Some fans had believed that Don’s new contract was a sign of his eventual downfall. I cannot say that I agree with this. In fact, this downfall never really materialized. Every time Don faced a personal crisis in the past – Pete Campbell and Bert Cooper’s discovery of his secret in Season One, his late Season Two estrangement from Betty, and Duck’s takeover plans – he managed to survive or come on top, as the formation of SCDP proved.

*Betty Draper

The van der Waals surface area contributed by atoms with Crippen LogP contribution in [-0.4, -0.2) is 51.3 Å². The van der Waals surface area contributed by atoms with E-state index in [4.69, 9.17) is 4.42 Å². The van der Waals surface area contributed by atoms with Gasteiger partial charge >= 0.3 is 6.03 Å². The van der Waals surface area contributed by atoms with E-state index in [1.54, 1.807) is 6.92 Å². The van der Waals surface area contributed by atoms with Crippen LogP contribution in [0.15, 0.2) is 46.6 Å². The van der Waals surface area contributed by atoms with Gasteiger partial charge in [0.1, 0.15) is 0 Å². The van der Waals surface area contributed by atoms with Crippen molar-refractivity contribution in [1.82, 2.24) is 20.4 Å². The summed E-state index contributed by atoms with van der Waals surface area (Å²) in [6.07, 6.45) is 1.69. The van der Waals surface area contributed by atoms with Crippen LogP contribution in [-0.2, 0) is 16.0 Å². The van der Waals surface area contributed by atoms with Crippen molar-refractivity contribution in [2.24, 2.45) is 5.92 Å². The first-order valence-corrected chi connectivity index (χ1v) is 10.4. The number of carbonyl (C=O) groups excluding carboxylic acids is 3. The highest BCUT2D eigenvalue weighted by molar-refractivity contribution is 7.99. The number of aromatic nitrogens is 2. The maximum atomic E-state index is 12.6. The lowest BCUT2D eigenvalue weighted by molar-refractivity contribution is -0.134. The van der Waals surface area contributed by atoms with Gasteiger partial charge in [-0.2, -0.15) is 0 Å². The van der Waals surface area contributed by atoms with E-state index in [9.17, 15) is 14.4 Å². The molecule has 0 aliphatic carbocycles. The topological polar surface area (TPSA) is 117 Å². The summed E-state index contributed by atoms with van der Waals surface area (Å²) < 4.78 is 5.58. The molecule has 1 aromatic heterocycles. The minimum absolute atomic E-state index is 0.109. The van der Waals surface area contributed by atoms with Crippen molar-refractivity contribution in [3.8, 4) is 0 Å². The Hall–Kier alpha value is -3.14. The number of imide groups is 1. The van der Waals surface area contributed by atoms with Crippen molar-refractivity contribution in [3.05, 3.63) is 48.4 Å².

The episode also featured a subplot for Betty Draper. After joining the Tarrytown, New York chapter of Junior League, she received a request to find someone with political ties to prevent the construction of a giant water tank that they feared would ruin the scenic view. Betty contacted Henry Francis, one of Governor Nelson Rockefeller’s aides that she had first met in “My Old Kentucky Home”. The two met at a local bakery in Ossing for drinks and pastries. And although Francis hinted that he might not be able to help the Junior League prevent the water tank’s construction, he made it obvious that he was just as attracted to Betty, as she was to him. Francis had also pointed out a chaise lounge that Betty later purchased for her living room. A chaise lounge that her decorator obviously disliked.